Thanks to Gov. Tim Kaine, the intermittent controversy over gifted education has once again claimed public attention. Expressing concern over apparent racial disparities in Virginia's gifted education programs, the governor has ordered the Virginia Department of Education to study the reasons for this disparity.
The governor's directive quickly aroused predictable reactions from the usual quarters.
Those whose mission it is to detect racism behind every unpleasant fact of life quickly demanded revised selection criteria for gifted programs.
Those advantaged by the present system were equally quick to detect a conspiracy to impose some new form of affirmative action.
Educational administrators assured the public of their belief that every child deserves the best and most appropriate education possible — provided, of course, that no one actually expects them to do anything constructive to that end.
Not surprisingly, these predictable exchanges have thus far produced more heat than light.
Most Virginians — including the majority of school administrators — probably have no idea that there are actually two competing approaches to gifted education, or that the approach adopted by most public schools is supported by neither research nor common sense.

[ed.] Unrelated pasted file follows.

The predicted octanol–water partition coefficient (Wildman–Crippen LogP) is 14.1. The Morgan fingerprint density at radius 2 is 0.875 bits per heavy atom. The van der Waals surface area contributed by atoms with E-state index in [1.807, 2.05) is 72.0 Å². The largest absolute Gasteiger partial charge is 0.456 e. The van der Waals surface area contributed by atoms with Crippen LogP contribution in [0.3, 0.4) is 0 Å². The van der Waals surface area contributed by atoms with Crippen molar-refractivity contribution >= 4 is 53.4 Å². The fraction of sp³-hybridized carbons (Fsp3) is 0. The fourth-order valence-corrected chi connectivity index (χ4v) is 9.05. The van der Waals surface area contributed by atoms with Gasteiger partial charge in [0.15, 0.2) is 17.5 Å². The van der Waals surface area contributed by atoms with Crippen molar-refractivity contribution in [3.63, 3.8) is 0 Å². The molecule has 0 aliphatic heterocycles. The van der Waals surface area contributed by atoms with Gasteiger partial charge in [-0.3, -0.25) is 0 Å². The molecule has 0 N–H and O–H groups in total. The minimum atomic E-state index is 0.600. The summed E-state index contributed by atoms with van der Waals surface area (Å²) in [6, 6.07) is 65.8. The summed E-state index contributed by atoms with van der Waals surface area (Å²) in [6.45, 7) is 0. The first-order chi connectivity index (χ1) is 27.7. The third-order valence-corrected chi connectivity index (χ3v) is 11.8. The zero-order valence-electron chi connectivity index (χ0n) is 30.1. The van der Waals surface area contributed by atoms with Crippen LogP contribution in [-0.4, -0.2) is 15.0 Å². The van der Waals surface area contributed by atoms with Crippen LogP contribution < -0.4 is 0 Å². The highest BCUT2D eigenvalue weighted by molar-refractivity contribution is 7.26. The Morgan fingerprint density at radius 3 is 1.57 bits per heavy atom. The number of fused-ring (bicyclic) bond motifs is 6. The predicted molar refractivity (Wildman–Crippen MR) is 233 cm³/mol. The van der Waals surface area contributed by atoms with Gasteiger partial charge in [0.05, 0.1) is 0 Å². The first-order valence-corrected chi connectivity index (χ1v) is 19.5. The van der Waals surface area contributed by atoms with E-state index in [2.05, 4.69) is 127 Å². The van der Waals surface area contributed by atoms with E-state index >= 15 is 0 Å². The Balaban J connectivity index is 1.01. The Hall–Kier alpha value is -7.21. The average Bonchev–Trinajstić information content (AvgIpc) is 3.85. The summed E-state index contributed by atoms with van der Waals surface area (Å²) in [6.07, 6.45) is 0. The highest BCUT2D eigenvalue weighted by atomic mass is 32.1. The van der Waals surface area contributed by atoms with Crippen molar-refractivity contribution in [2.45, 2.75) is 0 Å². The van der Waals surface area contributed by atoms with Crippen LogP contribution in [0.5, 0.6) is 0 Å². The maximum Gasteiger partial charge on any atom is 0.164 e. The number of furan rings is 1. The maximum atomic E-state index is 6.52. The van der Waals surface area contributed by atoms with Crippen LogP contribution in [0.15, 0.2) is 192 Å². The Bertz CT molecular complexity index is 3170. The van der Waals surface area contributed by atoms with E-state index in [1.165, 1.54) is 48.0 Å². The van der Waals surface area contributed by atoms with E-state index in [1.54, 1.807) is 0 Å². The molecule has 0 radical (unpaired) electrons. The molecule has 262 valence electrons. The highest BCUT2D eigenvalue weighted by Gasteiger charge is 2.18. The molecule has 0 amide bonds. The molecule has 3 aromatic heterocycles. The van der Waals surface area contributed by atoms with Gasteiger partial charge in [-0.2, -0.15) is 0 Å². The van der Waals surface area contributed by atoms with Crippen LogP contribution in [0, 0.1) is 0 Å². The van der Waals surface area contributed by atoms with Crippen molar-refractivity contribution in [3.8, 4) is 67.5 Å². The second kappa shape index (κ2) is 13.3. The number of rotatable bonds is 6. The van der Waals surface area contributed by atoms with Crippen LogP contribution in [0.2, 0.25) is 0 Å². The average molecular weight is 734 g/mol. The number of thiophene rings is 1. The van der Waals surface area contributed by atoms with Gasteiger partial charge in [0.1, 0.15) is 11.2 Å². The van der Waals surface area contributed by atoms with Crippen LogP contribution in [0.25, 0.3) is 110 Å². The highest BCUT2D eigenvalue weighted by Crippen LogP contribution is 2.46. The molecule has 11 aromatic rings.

Few realize that Virginia's approach to gifted education has been designed to suit the convenience of school administrators — and to satisfy the demands of privileged parents — rather than to meet the needs of our most intellectually gifted kids.
Yet such is the case.
The approach to gifted education used in most Virginia public schools is the “enrichment model.” Under this approach, pupils identified as gifted take the same basic curriculum as other children in their schools — at the same pace. They may take some courses one year earlier, but they take the same amount of time — one academic year — to complete each course.
The basic difference between their education and that of the general population is that gifted pupils go into greater depth — through things such as extra research projects, hearing guest speakers and going on field trips. Indeed, many kids will tell you that being gifted essentially means that you have more homework.
The alternative approach — the acceleration model — rests on the assumption that what we term giftedness is essentially the ability to learn faster and absorb more. In an accelerated program, pupils are encouraged to work at their own speed, completing courses in less than the usual time and moving immediately to the next level.
Accelerated pupils tend to skip at least one grade of elementary school. Most complete high school early. Many apply to college at 17, 16, or even younger.
The research comparing the two models is overwhelming. Pupils in accelerated programs tend to advance far more rapidly than those in enrichment programs. Because they are constantly challenged — rather than merely overworked — they are less frustrated with school. They tend to develop a stronger work ethic and better study skills.
There is even reason to believe, albeit the research is not conclusive, that accelerated students have more humility about their intellectual gifts than those in enrichment programs.